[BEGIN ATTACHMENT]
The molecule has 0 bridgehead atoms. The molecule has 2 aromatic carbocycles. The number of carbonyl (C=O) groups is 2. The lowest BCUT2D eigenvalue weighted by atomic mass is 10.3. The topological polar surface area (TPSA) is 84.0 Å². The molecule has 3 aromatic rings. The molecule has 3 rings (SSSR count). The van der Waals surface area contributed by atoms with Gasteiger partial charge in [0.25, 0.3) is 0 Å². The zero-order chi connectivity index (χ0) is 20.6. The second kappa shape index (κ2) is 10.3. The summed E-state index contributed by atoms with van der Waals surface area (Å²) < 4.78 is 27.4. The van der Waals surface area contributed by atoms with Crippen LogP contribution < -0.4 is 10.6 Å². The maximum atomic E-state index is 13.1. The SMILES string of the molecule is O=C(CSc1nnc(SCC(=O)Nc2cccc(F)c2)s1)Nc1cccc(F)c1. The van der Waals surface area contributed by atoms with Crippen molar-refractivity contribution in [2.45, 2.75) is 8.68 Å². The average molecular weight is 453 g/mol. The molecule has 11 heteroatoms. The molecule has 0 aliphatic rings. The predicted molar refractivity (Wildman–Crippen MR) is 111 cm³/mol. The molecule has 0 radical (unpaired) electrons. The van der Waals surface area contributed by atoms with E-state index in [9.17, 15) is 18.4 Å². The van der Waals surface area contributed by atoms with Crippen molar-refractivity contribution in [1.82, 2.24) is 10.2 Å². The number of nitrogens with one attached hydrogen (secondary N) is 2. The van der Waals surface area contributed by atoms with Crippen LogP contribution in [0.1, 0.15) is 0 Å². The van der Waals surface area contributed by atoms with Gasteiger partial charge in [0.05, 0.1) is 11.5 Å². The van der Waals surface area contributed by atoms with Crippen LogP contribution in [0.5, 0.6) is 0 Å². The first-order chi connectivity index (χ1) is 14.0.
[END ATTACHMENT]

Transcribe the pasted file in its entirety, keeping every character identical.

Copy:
The molecule has 0 bridgehead atoms. The molecule has 2 aromatic carbocycles. The number of carbonyl (C=O) groups is 2. The lowest BCUT2D eigenvalue weighted by atomic mass is 10.3. The topological polar surface area (TPSA) is 84.0 Å². The molecule has 3 aromatic rings. The molecule has 3 rings (SSSR count). The van der Waals surface area contributed by atoms with Gasteiger partial charge in [0.25, 0.3) is 0 Å². The zero-order chi connectivity index (χ0) is 20.6. The second kappa shape index (κ2) is 10.3. The summed E-state index contributed by atoms with van der Waals surface area (Å²) < 4.78 is 27.4. The van der Waals surface area contributed by atoms with Crippen LogP contribution < -0.4 is 10.6 Å². The maximum atomic E-state index is 13.1. The SMILES string of the molecule is O=C(CSc1nnc(SCC(=O)Nc2cccc(F)c2)s1)Nc1cccc(F)c1. The van der Waals surface area contributed by atoms with Crippen molar-refractivity contribution in [2.45, 2.75) is 8.68 Å². The average molecular weight is 453 g/mol. The molecule has 11 heteroatoms. The molecule has 0 aliphatic rings. The predicted molar refractivity (Wildman–Crippen MR) is 111 cm³/mol. The molecule has 0 radical (unpaired) electrons. The van der Waals surface area contributed by atoms with E-state index in [9.17, 15) is 18.4 Å². The van der Waals surface area contributed by atoms with Crippen molar-refractivity contribution in [1.82, 2.24) is 10.2 Å². The number of nitrogens with one attached hydrogen (secondary N) is 2. The van der Waals surface area contributed by atoms with Crippen LogP contribution in [0.1, 0.15) is 0 Å². The van der Waals surface area contributed by atoms with Gasteiger partial charge in [0.05, 0.1) is 11.5 Å². The van der Waals surface area contributed by atoms with Crippen LogP contribution in [0.5, 0.6) is 0 Å². The first-order chi connectivity index (χ1) is 14.0.